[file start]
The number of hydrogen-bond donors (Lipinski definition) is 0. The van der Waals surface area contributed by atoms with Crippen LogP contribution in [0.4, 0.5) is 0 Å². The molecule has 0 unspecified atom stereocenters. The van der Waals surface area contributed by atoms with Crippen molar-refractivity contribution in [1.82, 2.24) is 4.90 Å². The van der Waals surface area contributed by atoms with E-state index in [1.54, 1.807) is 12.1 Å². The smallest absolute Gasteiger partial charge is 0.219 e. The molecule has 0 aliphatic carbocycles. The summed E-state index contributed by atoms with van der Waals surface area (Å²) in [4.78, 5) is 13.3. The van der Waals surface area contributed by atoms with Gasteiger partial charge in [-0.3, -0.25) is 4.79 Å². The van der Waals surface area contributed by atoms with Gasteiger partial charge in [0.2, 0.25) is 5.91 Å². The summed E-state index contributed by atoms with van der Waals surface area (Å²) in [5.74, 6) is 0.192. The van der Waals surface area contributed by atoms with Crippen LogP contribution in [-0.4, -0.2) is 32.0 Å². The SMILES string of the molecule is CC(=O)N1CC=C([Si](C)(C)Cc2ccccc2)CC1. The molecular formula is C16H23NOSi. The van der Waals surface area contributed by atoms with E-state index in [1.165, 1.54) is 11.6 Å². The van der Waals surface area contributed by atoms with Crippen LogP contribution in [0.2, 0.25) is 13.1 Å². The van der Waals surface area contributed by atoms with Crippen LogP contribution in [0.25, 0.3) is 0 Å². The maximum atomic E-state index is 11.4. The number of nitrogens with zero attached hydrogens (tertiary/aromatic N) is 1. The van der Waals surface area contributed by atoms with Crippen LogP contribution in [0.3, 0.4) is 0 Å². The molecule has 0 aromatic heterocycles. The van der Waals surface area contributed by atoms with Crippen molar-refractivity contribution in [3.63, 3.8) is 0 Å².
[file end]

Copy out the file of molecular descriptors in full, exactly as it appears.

The number of hydrogen-bond donors (Lipinski definition) is 0. The van der Waals surface area contributed by atoms with Crippen LogP contribution in [0.4, 0.5) is 0 Å². The molecule has 0 unspecified atom stereocenters. The van der Waals surface area contributed by atoms with Crippen molar-refractivity contribution in [1.82, 2.24) is 4.90 Å². The van der Waals surface area contributed by atoms with E-state index in [1.54, 1.807) is 12.1 Å². The smallest absolute Gasteiger partial charge is 0.219 e. The molecule has 0 aliphatic carbocycles. The summed E-state index contributed by atoms with van der Waals surface area (Å²) in [4.78, 5) is 13.3. The van der Waals surface area contributed by atoms with Gasteiger partial charge in [-0.3, -0.25) is 4.79 Å². The van der Waals surface area contributed by atoms with Gasteiger partial charge in [0.2, 0.25) is 5.91 Å². The summed E-state index contributed by atoms with van der Waals surface area (Å²) in [5.74, 6) is 0.192. The van der Waals surface area contributed by atoms with Crippen LogP contribution in [-0.4, -0.2) is 32.0 Å². The SMILES string of the molecule is CC(=O)N1CC=C([Si](C)(C)Cc2ccccc2)CC1. The molecular formula is C16H23NOSi. The van der Waals surface area contributed by atoms with E-state index in [1.165, 1.54) is 11.6 Å². The van der Waals surface area contributed by atoms with Crippen LogP contribution in [0.2, 0.25) is 13.1 Å². The van der Waals surface area contributed by atoms with Crippen LogP contribution in [0.25, 0.3) is 0 Å². The maximum atomic E-state index is 11.4. The number of nitrogens with zero attached hydrogens (tertiary/aromatic N) is 1. The van der Waals surface area contributed by atoms with Crippen LogP contribution in [0.3, 0.4) is 0 Å². The molecule has 0 aromatic heterocycles. The van der Waals surface area contributed by atoms with Crippen molar-refractivity contribution in [3.63, 3.8) is 0 Å².